- Focus topics
- Technology Outlook
- Youth Promotion (German)
- SAIROP - Swiss AI Research Overview Platform
Opening the event, SERI Head Martina Hirayama stressed the importance of cybersecurity for the Swiss economy and society. In her address, she underscored the crucial role played by international cooperation in cybersecurity research. When facing up to the challenges of the digital world, it was essential, she said, to harness as many potential synergies as possible at both national and international level. In this context she explained the role of government in education, research and innovation (ERI), reminding her audience of the bottom-up principle adopted by institutions.
State Secretary Hirayama also gave an update on the current options for participation in the EU’s framework programmes and the transitional measures that have been adopted for the 2021 to 2023 period. She concluded by thanking the speakers for their willingness to share their viewpoints, explaining that it was crucial to be aware of the needs of the various stakeholders and the challenges facing them to ensure that the correct measures and decisions were taken in Switzerland from a research-promotion perspective.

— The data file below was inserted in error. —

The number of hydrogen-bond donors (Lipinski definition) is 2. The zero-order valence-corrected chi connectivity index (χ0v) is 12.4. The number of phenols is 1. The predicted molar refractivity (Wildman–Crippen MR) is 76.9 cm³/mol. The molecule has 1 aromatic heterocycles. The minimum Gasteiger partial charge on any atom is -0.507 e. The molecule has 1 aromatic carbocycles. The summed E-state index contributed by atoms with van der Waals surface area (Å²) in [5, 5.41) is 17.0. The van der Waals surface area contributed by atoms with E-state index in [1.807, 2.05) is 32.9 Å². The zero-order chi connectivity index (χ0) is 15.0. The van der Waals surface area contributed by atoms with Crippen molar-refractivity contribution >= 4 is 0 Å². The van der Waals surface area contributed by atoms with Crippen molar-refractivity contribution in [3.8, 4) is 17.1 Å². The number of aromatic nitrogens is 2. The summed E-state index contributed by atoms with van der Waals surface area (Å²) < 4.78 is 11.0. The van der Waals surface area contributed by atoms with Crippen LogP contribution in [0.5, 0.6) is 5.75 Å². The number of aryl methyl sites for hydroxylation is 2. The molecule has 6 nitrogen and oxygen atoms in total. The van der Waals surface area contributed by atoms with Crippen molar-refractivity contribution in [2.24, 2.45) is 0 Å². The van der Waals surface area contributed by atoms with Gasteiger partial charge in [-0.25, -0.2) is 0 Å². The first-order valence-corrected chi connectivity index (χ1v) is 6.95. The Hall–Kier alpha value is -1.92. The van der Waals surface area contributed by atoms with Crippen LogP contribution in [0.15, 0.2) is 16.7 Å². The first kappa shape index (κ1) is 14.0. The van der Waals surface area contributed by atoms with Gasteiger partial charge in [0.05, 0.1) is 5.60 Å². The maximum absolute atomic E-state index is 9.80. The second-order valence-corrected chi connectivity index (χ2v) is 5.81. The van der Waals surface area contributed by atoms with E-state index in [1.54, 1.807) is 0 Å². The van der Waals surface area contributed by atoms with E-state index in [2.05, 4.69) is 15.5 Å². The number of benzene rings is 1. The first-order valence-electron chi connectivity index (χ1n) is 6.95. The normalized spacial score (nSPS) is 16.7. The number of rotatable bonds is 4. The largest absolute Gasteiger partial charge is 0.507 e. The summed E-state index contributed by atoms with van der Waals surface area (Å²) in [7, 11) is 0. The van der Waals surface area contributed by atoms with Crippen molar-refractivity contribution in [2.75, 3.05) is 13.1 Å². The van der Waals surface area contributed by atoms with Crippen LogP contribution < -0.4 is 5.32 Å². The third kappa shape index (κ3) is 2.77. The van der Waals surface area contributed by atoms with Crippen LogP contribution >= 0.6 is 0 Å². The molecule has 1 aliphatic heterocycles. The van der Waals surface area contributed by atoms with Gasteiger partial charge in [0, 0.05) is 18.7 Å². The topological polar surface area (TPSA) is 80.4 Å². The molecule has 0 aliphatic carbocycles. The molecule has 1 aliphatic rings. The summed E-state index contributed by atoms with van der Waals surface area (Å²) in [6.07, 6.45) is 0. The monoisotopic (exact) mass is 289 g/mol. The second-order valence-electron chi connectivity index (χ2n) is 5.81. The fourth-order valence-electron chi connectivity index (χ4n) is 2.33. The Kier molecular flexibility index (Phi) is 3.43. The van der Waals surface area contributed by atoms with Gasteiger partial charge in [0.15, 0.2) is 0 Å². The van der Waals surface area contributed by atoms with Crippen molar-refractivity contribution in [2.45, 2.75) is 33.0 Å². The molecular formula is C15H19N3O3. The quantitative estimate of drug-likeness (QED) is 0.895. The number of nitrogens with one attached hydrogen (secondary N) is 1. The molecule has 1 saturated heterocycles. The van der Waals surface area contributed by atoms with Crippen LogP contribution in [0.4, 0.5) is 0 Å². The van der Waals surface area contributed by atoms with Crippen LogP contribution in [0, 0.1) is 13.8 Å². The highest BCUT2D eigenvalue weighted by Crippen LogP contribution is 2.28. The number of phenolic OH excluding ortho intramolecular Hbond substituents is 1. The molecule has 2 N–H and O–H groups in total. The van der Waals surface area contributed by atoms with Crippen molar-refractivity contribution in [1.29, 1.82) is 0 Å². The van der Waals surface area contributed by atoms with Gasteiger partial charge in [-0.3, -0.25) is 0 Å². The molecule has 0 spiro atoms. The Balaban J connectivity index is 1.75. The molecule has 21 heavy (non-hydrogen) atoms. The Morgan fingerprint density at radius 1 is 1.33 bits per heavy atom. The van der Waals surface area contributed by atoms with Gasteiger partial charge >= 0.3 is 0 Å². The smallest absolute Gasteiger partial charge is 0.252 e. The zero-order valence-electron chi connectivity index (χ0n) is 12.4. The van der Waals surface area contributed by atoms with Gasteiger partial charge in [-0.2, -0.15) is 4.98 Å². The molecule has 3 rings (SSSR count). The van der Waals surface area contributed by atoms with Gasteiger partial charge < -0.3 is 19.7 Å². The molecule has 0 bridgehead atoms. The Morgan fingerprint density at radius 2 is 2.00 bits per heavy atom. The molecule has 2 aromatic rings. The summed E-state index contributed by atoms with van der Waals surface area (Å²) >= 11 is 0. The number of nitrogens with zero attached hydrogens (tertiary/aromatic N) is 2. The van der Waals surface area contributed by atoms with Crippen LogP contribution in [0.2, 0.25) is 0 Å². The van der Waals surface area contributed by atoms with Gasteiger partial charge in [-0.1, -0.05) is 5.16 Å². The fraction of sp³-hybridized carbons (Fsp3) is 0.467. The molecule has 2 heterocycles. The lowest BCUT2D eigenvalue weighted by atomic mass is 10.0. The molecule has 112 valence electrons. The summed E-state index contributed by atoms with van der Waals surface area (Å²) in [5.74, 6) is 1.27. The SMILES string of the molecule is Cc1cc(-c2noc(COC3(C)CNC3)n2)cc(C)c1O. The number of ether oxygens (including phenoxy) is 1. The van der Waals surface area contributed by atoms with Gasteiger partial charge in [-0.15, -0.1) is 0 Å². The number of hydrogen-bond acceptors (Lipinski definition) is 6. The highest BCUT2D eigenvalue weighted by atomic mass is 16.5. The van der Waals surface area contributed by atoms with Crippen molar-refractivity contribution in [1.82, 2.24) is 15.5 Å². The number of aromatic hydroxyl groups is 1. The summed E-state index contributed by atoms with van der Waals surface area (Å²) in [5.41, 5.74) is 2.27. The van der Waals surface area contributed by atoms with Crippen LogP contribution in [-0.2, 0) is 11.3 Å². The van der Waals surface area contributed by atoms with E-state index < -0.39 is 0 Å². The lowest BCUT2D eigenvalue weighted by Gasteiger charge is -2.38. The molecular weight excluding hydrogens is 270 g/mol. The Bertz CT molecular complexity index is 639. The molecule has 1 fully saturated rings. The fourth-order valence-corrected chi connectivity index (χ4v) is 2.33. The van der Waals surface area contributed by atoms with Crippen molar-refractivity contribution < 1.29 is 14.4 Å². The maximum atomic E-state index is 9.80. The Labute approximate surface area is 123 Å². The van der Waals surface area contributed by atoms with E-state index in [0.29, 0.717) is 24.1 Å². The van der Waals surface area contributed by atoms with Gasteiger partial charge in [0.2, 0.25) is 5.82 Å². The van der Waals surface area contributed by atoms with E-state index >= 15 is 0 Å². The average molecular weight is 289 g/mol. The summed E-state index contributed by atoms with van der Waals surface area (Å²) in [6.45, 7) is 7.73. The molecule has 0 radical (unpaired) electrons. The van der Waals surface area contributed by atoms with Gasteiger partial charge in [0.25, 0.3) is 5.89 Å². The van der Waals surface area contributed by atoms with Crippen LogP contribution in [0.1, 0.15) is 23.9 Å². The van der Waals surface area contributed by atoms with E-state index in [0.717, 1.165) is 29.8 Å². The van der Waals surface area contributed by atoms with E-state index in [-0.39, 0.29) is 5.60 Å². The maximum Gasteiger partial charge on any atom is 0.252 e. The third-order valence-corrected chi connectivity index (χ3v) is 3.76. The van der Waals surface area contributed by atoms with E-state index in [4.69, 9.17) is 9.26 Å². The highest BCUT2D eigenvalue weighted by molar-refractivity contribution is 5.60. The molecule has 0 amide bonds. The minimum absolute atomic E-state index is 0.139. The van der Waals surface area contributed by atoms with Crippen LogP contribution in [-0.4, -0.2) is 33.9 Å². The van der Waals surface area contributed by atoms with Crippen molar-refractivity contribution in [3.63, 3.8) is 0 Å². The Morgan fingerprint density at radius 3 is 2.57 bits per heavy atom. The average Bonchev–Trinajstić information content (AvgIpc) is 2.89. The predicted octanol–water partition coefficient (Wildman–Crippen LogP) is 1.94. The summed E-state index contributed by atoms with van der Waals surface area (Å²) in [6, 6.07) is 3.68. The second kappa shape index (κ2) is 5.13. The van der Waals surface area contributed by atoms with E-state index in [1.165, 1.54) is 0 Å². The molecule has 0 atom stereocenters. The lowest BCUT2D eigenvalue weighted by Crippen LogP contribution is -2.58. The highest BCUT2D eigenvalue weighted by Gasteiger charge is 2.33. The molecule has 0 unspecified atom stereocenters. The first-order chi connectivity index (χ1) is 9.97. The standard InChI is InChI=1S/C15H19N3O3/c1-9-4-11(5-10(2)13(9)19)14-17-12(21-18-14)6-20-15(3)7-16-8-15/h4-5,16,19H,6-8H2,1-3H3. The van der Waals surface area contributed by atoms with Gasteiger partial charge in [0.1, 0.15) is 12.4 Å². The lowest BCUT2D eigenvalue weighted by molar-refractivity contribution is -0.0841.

The presentations and the input provided during the panel discussion give rise to the following recommended actions:
There was unanimity among participants that global instability and fragmentation have raised a number of serious threats that need to be overcome. These include such disparate scenarios as limited access to technologies, fragmented supply chains, restricted talent mobility or developing cyberweapon arsenals. The large number of long supply chains are a particular source of cybersecurity risks.
To take one example, the production of a mobile telephone may involve over 100 companies. This increases the risk of one chip being “contaminated”, for instance – in other words carrying malware or spyware. Countries that have the capability to scan chips and identify contamination are at lower risk of falling victim to criminal activity. Addressing threats and minimising risks requires specific capabilities that can be obtained through research.